Buffalo Bill Cody worked to present history as he saw it, real and imagined, but placed himself at the center. In his Wild West shows, Cody featured representations of pioneers’ travails with the Indians. Instead of demonstrating the cruel reality of the scalpings and tortures—hardly entertainment—he happily-ever-aftered the stories. Cody charged into the arena in the nick of time to save the settlers from sure destruction. His depiction of Custer’s Last Stand always ended with him galloping up after the last soldier had fallen. His crew unfurled a large sign proclaiming “TOO LATE,” insinuating Cody had tried to save the hapless general, when, in fact, Cody was hundreds of miles away from Little Big Horn when Custer and the Seventh Cavalry met its fate.
Between 1876 and 1886, Twain and Cody enjoyed very productive years. The Adventures of Tom Sawyer (1876) and Adventures of Huckleberry Finn (1885) made Twain a household name. With his newly earned wealth, he purchased a large house in Hartford, Connecticut. Since 1869, Elisha Bliss of the American Publishing Company had promoted many of Twain’s works but when Twain became unhappy with Bliss over the publisher’s increasingly non-Twain book list, Twain started his own subscription book company and set up Charles L. Webster to run it. Within two years the publishing firm found success with Grant’s Memoirs.
Dime novel writers, in particular Ned Buntline, whom Clemens may have met in May 1868 on a Sacramento River steamboat, discovered Buffalo Bill Cody and aggrandized his heroic adventures in the yellow-paged paperbacks. Borrowing from his own literature, Buntline created Cody’s first drama and cast himself in a major role. By 1879, after seven profitable seasons as a dramatic actor in frontier dramas, Buffalo Bill was persuaded to write his autobiography. When he finished it, Elisha Bliss’s son, Frank, also of the American Publishing Company, published it, making it perhaps one of the first books sold by subscription, that is, through book agents going door-to-door. Cody was a natural born storyteller. During the times he was hired to guide eastern sportsmen on hunting trips west, he entertained his charges with tall tales around the campfire. In his early years as an actor when he forgot his lines, he adlibbed stories around the fake campfire onstage.
Mark Twain earned his acclaim through his public lectures and writings, many based on his boyhood or his travels. In The Adventures of Tom Sawyer, Tom says in the introduction, “most of the adventures in this book really occurred; one or two were experiences of my own, the rest those of boys who were schoolmates of mine,” while in The Mysterious Stranger, the narrator is a printer’s apprentice, as was young Twain. Twain’s travel experiences inspired Innocents Abroad and Roughing It. During the years he wandered around the West, Clemens learned to tell stories from old mountaineers and miners. While on long steamboat tours on the Mississippi, storytelling helped pass the time. But writing his own story came difficult to him, even though much of his fictional writing is clearly autobiographical. Clemens began his “official” story in 1870, and then put it aside, working on it intermittently over the next 30 years. Becoming more serious about it after the turn of the century, he found he enjoyed the process more of adding to it by dictating to his secretaries and by talking to A.B. Paine, his biographer.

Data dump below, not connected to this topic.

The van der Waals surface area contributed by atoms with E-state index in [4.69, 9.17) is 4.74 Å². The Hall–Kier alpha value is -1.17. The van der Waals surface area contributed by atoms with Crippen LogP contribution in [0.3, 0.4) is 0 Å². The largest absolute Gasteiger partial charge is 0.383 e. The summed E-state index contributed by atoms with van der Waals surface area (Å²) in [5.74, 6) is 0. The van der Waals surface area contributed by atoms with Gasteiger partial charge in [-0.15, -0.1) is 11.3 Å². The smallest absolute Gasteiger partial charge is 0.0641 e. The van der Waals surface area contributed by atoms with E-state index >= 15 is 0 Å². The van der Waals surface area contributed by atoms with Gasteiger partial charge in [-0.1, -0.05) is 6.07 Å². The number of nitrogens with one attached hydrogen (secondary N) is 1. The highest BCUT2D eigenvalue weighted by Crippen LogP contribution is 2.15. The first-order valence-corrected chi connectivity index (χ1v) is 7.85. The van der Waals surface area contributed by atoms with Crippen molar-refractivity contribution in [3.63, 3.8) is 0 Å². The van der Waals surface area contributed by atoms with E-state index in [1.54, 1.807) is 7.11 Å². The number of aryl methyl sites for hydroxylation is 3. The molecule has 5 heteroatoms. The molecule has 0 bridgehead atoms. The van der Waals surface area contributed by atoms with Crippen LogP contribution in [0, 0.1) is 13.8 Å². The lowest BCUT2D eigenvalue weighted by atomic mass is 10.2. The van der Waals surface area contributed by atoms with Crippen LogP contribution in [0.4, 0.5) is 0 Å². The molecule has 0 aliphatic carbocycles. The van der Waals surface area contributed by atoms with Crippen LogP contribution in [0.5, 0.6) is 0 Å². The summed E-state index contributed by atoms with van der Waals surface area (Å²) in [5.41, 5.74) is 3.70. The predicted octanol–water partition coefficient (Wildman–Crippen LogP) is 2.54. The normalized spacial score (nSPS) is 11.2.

Whether or not the other man read his contemporary’s biography, Mark Twain was certainly informed about Buffalo Bill, having attended Cody’s Wild West show more than once as his letter indicates. In his 1892 book American Claimant, Twain’s character Lord Berkeley dons a hat “of a new breed to him, Buffalo Bill not having been to England yet,” though in reality, Cody had traveled to England since 1887. In his 1905 novella “A Horse’s Tale,” Twain used Soldier Boy, supposedly Buffalo Bill’s favorite horse, as narrator. In the fiction, after the horse saves a general’s daughter from wolves, Buffalo Bill generously offers the animal to her as a gift.
Between his early theatrical seasons, Cody returned to the frontier. Playwrights chronicled his summer’s adventures in plays that he performed the following season. One of his plays was based on the Mountain Meadow Massacre, scene of an alleged Mormon attack against an emigrant wagon train in 1857 Utah. Sam Clemens had visited the scene in 1861 and summarized the contradictory explanations heard around the territory in chapter 17 of Roughing It. The carnage was possibly “the work of the Indians entirely,” or “the Indians were to blame, partly, and partly the Mormons” or “the Mormons were almost if not wholly and completely responsible for that most treacherous and pitiless butchery.” Ultimately, it was the Paiute Indians along with Danites, the Mormon guerrillas, who were to blame for the slaughter. Mormon leader John D. Lee was hanged on the spot 20 years later, an event that was featured in Cody’s drama.
Continued in Part 4...
About the author
Sandra K. Sagala has written Buffalo Bill, Actor: A Chronicle of Cody’s Theatrical Career and has co-authored Alias Smith and Jones: The Story of Two Pretty Good Bad Men (Bear Manor Media 2005). She did much of her research about Buffalo Bill through a Garlow Fellowship at the Buffalo Bill Center of the West in Cody, Wyoming. She lives in Erie, Pennsylvania, and works at the Erie County Public Library.